Vaccinations for Antigua and Barbuda

Health Risks Disclaimer

The following information is intended as a guide only and is not intended to replace professional medical advice.

We, at Sonic HealthPlus, trading as Travelvax and our related companies, cannot guarantee that the following information is complete, up-to-date, accurate or error free. You therefore view the following information at your own risk.

You should obtain specific travel health advice in relation to your individual needs and your intended travel, including advice on vaccinations, anti-malarial and other medications based on your past vaccination history, your present medical condition and your intended itinerary.

Our staff at travelvax.com.au are trained in the medical travel health area and are able to advise you on your specific individual needs. Please feel free to contact us on 1300 360 164 for assistance.

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About Antigua and Barbuda Vaccinations

Antigua and Barbuda are considered part of the Leeward Island group, lying southwest of the Virgin Islands in the Caribbean Sea. Antigua, the largest of the group, consists of rolling hills, lush vegetation and 365 white sand beaches; Barbuda is 161 sq km and the terrain is largely scrubby. The islands' climates are similar: dry, with an average combined rainfall of 114cm per year, mainly during the rainy season (Sept – Nov). The trade winds, coolest from November to May, blow constantly and maintain a constant temperature of 23°C - 29°C. 

Overall Risk
Medium Risk - Preventable disease occur sporadically or at moderate levels. Consult a Travelvax clinic for your specific risk if travelling outside resorts, 5 star accommodation or for periods longer than a few days.
Malaria Risk
No risk to travellers.

Travel Health Alerts

Vaccine Preventable Diseases

Yellow Fever

A yellow fever vaccination certificate is required for travellers aged 1 year or over arriving from countries with risk of yellow fever transmission.

No vaccination certificate is required for direct travel from Australia or New Zealand.

Travelvax has doctors who are yellow fever vaccination-accredited. Click here to learn more about Yellow Fever.

Hepatitis A

Moderate risk to travellers, vaccination recommended. Click here to learn more about the Hepatitis A vaccination.

Hepatitis B

Moderate presence of Hepatitis B in local population. Vaccination would be recommended. Click here to learn more about the Hepatitis B vaccination.

Typhoid

Moderate risk for most travellers. Vaccination recommended for travel to smaller cities, villages and rural areas outside usual tourist routes. Some medical conditions pre-dispose to infection; whether vaccinations would be recommended should be discussed with a medical practitioner. Consult a medical practitioner for your specific risk. To learn more about Typhoid and the available vaccinations, click here.

Influenza

Year round risk present. Most common vaccine preventable illness in travellers. Vaccine recommended, effective for 1 year. To learn more about the Influenza virus, click here.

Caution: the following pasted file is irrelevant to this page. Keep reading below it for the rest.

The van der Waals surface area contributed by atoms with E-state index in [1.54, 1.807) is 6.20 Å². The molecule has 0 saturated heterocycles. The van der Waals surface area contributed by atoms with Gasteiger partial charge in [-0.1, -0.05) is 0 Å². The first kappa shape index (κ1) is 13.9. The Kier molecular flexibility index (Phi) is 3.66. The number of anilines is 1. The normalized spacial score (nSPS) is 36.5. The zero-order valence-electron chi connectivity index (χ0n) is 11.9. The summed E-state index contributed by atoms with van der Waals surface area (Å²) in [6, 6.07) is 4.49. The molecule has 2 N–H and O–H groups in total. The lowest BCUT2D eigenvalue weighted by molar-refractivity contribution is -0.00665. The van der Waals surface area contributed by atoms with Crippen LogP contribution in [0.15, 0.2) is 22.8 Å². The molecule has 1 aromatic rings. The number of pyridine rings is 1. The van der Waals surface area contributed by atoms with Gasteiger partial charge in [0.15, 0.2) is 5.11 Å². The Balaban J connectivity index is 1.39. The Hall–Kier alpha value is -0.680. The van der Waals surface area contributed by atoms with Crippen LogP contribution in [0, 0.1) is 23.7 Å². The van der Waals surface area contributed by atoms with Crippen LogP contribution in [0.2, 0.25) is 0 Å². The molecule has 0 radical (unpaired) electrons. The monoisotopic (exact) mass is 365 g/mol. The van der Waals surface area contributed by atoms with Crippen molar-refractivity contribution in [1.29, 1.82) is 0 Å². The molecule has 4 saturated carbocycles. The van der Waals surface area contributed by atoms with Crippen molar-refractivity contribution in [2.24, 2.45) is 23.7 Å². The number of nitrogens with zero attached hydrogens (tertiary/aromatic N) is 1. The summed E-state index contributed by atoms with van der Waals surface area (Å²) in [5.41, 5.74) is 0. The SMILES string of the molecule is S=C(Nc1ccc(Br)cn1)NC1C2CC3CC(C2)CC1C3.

Rabies

Disease present. Recommendation for vaccination will depend on specific itinerary and activities planned. Generally rabies vaccination is advised for high risk individuals such as veterinarians or animal handlers, cavers. Additionally for higher risk travellers who plan: extended periods outdoors, rural travel, adventurous activities including bicycling; also expats or long-term travellers to endemic regions and children (risk of more severe or risk-prone bites and may not report contact at all). Click here to learn more about rabies.

Japanese Encephalitis

No risk to travellers.

Polio

No risk to travellers.

Tickborne Encephalitis

No risk to travellers.

Meningococcal Meningitis

Low risk to travellers.

Cholera

No risk to travellers.

Other Diseases

Travellers Diarrhoea

High risk. Travellers' Diarrhoea affects 20-60% of overseas travellers, food and water precautions are essential. Self-treatment medications may be recommended.

Insect-borne Diseases

Low risk to travellers.

Schistosomiasis

No risk to travellers.

STIs

Low incidence of sexually transmitted and blood-borne diseases. Safe sex and needle precautions should be followed by all travellers. Understand the symptoms and how to prevent STIs here.

Altitude

Altitude illness is a risk to travellers ascending higher than 2000 meters. Preventative medication is available. Consult a medical practitioner if ascending to 2000 metres or above. Click here to learn more about Altitude illness.

Additional Information

Personal Safety

In order to check before and during travel for any high-risk areas visit the Smartraveller website. Avoid unnecessary displays of wealth or valuables and minimise the amounts of cash carried. Keep secure records of passport/credit card/licence numbers. For more safety tips visit: www.smartraveller.gov.au.

Medical Care

Comprehensive medical facilities available only in the major population centres and/or specific private clinics. Sterile surgical products (syringes/needles/sutures) are not always available. Check for any contacts supplied by your emergency assistance organisation (nominated by your travel insurer) or with IAMAT (International Association of Medical Assistance for Travellers).

First Aid Kits & Accessories

Carry a basic first aid kit, customised to your activities. For longer stays consider a needle and syringe pack and medication for travellers diarrhoea.

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